Zuckerberg San Francisco General Hospital. (Jessica Christian/2016 S.F. Examiner)

Zuckerberg San Francisco General Hospital. (Jessica Christian/2016 S.F. Examiner)

State cites SF care facility over death of woman in hospital stairwell

State investigators have cited the facility where a missing elderly woman lived before she died in a stairwell at Zuckerberg San Francisco General Hospital for failing to provide “appropriate care and supervision.”

Staff at the hospital power plant discovered 75-year-old Ruby Andersen dead in a stairwell on May 30, 11 days after she checked herself out of the nearby Residential Care Facility for the Elderly on the campus of ZSFGH.

The California Department of Social Services on Aug. 23 found that the facility failed to recognize and report the deteriorating cognitive abilities of Andersen, who reportedly suffered from dementia. As a result, she was not reevaluated by her physician and “left the facility without appropriate care and supervision.”

The department’s Community Care Licensing Division ordered the facility to roll out measures to “prevent a repeated incident,” or face fines for wrongdoing. The division cited the facility with a “Level A” and a “Level B” citation.

The San Francisco Department of Public Health, which runs the facility, extended its condolences to Andersen’s family and loved ones in a statement from Roland Pickens, director of the department’s San Francisco Health Network.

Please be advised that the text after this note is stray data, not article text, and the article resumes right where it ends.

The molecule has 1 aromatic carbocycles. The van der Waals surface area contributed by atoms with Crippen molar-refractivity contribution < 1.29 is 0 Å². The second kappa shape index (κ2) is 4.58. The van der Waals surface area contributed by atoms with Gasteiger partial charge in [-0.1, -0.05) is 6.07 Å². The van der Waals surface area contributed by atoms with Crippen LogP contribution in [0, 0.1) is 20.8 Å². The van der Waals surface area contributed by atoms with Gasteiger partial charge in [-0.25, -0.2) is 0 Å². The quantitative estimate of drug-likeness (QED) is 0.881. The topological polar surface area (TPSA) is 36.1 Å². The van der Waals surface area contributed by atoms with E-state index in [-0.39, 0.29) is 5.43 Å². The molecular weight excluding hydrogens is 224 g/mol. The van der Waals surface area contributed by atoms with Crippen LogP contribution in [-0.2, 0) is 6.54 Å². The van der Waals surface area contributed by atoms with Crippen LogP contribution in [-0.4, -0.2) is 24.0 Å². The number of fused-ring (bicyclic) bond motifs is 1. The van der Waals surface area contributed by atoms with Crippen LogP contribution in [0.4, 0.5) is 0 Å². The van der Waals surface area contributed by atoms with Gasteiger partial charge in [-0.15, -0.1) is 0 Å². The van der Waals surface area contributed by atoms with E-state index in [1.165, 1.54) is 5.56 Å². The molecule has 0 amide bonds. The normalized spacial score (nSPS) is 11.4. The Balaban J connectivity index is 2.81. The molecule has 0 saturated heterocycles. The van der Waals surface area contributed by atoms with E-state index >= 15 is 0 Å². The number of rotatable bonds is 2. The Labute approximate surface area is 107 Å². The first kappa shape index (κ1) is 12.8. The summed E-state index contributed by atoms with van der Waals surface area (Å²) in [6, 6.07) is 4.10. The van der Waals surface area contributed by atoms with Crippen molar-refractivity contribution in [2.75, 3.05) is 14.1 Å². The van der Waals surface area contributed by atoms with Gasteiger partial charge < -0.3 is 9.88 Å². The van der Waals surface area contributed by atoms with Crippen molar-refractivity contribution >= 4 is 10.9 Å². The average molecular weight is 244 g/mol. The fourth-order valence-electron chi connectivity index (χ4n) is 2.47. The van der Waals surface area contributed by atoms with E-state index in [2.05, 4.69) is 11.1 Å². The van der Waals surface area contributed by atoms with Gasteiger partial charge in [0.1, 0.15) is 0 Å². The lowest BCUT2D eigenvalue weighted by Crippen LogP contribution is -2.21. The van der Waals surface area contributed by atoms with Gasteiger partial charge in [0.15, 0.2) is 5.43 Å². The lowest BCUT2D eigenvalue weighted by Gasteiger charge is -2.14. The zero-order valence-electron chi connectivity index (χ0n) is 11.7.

“We appreciate the review by the state and are working with CCLD to develop a response and plan of correction to make improvements in observation, supervision and documentation to ensure safe and appropriate services for all residents of the Behavioral Health Center’s Residential Care Facility for the Elderly,” Pickens said in response to the findings.

Andersen checked herself out of the facility at 20th Street and Potrero Avenue at 9 a.m. on May 19. Facility workers, who had expected her back by 4 p.m., reported her missing the following afternoon.

The San Francisco Sheriff’s Department filed a missing persons report with police on May21 after checking with her family, the hospital, the jail and the Medical Examiner’s Office in an attempt to find her on May 20.

The following day Andersen’s family confirmed she was missing.

SEE RELATED: SF concedes gaps in protocol after woman dies in hospital stairway

Andersen’s death revealed shortcomings in security protocols at the hospital campus.

Since Andersen was a resident at the facility but not a patient at the hospital, sheriff’s deputies in charge of security did not search the power plant after she was reported missing on May 20 as they would have if she were a patient.

As a result of the death, hospital officials also instituted a security checkpoint for staff at the power plant, which was publicly accessible seven days a week.

“Upon discovering Ms. Andersen had died in a utility building, we immediately improved security on campus, especially at the building in which she was found,” Pickens said. “We continue to work with the San Francisco Sheriff Department to address safety and security issues on campus.”

Andersen was the second woman found dead in a stairwell at the hospital. Lynne Spalding, 57, was found dead in a stairway 17 days after she went missing from her hospital bed in September 2013.

The City later settled a lawsuit for nearly $3 million with her family.

Andersen’s family has since hired the attorney who sued The City in that case.

mbarba@sfexaminer.comruby andersenSFGH

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